Pain in bipolar disorder is not limited to the psychological pain of depression or agitation. Physical pain is also a symptom of bipolar disorder, usually in the form of muscle aches and joint pain. There are also chronic pain illnesses linked to bipolar disorder like migraines, fibromyalgia and arthritis. Research has shown that the way the brain perceives physical pain overlaps with the network that processes psychological pain. A new study takes this a step further, showing evidence that people with bipolar disorder and schizophrenia perceive pain differently than the general population.
Scientists are still attempting to learn more about how humans perceive and process pain. It is an evolutionarily old process, making it difficult to study. From what evidence has been found, its thought the brain perceives pain in five steps:
- Contact with stimulus (pressure, cuts, burns, etc.)
- Perception (nerve endings sense the stimulus)
- Transmission (nerve endings send signals to the central nervous system)
- Pain center reception (the signal reaches the brain)
- Reaction (the brain sends back a signal for action)
Most pain sensation is dealt with in the spinal cord, but is also processed in the brain. Pain is perceived in the brain by the thalamus, anterior insular cortex, anterior cingulate cortex and the prefrontal cortex. Each of these areas can also be affected in bipolar disorder. The ACC has been linked to affect regulation and processing negative emotions, each of which have been shown to be
The prefrontal cortex has been linked to both pain processing and bipolar disorder. In people who experience chronic pain, the prefrontal cortex appears shrunken in some patients. In bipolar disorder, the prefrontal cortex can also appear shrunken, especially when left untreated. In these cases, symptoms like problems with memory, emotional control, critical thinking and social functioning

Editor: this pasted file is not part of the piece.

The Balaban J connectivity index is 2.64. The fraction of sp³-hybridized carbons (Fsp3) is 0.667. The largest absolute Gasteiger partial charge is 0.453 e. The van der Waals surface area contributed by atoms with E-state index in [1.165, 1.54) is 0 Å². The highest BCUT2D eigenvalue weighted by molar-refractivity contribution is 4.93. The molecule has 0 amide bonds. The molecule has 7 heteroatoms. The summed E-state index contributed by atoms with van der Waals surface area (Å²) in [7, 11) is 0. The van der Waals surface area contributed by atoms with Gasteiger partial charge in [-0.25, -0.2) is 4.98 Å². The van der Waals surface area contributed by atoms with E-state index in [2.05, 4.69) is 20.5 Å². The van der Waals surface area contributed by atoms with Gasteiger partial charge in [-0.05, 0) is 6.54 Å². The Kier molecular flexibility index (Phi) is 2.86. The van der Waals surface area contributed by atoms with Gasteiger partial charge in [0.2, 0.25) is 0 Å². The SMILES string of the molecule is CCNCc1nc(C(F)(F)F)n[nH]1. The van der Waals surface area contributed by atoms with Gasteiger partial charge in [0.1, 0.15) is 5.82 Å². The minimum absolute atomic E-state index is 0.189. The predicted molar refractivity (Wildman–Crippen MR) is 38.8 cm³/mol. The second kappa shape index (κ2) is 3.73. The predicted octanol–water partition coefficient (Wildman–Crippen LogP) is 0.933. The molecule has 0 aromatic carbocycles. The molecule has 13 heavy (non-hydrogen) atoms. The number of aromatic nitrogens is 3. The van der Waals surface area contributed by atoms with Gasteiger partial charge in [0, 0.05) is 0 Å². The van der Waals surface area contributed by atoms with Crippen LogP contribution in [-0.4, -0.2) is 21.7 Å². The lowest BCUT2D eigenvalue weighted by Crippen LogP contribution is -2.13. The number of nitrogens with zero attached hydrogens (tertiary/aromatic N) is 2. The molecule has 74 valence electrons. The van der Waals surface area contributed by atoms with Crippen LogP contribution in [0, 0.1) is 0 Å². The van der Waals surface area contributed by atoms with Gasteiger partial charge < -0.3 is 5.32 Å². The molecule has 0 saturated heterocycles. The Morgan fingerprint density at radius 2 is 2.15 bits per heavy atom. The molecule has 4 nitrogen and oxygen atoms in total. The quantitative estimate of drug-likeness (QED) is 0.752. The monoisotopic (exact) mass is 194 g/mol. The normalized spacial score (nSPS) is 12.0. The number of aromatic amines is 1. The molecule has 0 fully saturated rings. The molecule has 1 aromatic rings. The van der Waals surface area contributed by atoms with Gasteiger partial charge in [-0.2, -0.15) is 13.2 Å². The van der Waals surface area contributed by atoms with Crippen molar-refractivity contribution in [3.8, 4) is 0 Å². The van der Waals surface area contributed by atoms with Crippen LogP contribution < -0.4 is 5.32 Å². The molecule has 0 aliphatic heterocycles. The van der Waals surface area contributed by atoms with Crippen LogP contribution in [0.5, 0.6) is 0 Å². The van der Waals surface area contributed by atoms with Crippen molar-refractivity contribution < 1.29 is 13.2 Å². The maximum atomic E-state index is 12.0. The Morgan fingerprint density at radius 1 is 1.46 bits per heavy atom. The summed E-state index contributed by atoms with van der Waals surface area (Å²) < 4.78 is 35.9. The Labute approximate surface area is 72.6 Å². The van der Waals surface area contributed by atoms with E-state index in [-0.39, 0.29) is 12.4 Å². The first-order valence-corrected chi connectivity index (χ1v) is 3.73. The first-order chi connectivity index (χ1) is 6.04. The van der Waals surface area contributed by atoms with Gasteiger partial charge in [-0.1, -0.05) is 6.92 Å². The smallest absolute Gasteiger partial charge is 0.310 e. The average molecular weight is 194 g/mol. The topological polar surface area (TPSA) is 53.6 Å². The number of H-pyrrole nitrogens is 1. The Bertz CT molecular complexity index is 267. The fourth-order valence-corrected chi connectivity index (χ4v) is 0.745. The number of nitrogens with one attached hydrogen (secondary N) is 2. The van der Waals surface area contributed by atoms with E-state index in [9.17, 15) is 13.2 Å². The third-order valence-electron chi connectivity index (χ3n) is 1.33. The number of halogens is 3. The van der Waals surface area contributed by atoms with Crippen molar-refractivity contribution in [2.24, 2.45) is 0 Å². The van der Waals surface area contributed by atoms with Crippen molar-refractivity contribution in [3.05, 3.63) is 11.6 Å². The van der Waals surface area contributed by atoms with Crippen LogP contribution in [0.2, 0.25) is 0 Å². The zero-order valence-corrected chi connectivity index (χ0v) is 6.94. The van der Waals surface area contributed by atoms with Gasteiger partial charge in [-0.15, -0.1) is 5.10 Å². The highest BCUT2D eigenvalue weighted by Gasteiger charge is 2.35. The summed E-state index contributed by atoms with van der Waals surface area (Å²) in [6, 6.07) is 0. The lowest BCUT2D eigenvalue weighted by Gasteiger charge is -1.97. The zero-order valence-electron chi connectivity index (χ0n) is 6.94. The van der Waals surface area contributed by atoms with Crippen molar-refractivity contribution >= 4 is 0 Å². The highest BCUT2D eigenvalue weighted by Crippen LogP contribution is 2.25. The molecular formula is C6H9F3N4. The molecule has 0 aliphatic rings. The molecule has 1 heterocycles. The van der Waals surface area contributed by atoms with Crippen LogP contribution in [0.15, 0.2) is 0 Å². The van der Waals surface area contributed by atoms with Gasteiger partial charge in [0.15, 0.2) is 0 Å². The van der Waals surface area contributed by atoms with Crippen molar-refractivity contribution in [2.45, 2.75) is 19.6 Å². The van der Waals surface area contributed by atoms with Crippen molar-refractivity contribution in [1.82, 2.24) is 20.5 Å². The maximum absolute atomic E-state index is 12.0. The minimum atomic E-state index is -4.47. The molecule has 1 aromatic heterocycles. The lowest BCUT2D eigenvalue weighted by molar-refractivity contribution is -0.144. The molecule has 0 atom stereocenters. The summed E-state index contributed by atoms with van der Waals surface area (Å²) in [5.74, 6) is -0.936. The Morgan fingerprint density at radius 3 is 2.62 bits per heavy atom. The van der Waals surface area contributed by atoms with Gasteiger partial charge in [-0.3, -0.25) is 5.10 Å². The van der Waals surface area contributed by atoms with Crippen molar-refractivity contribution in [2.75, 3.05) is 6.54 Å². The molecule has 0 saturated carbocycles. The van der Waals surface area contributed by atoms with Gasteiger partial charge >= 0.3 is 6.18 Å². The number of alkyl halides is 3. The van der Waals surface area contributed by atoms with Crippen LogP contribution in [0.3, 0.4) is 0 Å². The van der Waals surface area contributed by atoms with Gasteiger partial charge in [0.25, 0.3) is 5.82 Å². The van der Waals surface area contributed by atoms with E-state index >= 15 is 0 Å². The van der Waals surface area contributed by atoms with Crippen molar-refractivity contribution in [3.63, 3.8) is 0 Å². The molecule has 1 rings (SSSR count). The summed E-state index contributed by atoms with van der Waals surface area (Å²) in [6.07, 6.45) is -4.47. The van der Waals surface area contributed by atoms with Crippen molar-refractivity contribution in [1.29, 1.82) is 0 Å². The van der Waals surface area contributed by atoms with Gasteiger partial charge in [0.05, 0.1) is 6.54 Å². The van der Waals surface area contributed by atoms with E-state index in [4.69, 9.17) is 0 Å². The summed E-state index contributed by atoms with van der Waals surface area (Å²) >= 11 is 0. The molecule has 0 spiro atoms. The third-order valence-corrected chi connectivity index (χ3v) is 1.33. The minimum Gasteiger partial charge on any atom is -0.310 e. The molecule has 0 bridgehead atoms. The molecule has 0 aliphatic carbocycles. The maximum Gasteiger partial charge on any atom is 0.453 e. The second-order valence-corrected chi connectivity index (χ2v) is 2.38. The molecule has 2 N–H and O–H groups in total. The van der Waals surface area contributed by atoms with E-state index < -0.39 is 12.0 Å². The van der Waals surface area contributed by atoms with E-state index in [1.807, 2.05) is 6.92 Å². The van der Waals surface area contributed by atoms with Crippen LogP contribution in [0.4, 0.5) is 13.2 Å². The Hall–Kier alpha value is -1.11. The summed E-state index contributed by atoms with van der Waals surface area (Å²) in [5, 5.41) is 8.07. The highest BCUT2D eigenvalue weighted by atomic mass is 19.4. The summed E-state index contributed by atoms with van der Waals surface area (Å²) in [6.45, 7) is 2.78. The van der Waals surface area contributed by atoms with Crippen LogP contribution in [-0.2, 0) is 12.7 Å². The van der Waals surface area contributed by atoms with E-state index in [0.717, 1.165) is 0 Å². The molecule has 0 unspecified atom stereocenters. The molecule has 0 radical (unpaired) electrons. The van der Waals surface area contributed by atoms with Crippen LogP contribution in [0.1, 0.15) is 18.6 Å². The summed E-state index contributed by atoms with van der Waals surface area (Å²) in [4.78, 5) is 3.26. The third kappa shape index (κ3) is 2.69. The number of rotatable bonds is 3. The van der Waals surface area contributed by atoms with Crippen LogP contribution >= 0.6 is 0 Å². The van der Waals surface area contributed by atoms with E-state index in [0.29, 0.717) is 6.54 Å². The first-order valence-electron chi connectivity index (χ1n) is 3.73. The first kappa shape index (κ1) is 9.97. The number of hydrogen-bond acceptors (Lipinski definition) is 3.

A new study led by Amedeo Minichino and published in the journal Bipolar Disorders, has found more evidence that people with bipolar disorder and schizophrenia may experience pain differently than the general population.
They studied 17 patients with bipolar I, 21 patients with bipolar II, 20 patients with schizophrenia and 19 healthy controls. The participants were stimulated with lasers to simulate a pinprick sensation. Pain perception was then measured according participant report of 0 equaling no pain and 10 equaling the worst possible pain. Pain processing was measured through electrodes on the scalp to determine the areas of the brain stimulated during the pinprick sensation.
Those with bipolar disorder and schizophrenia showed dysfunctions in areas of the brain typically associated with processing painful stimuli as well as the part of the brain linked to psychosis.
Participants with schizophrenia showed a higher pain tolerance and reduced sensitivity. Those with bipolar disorder also showed abnormalities in pain processing, especially a lower response in the AIC and ACC. Bipolar II participants showed closer results to the healthy controls.
The authors suggest this might be related to the psychosis spectrum. A bipolar II diagnosis indicates no experiences of psychosis, whereas almost 60% of people with bipolar I experience psychosis at some point.
While this is an important step in understanding the way people with schizophrenia and bipolar disorder experience pain, there is much more research needed to fully understand the link.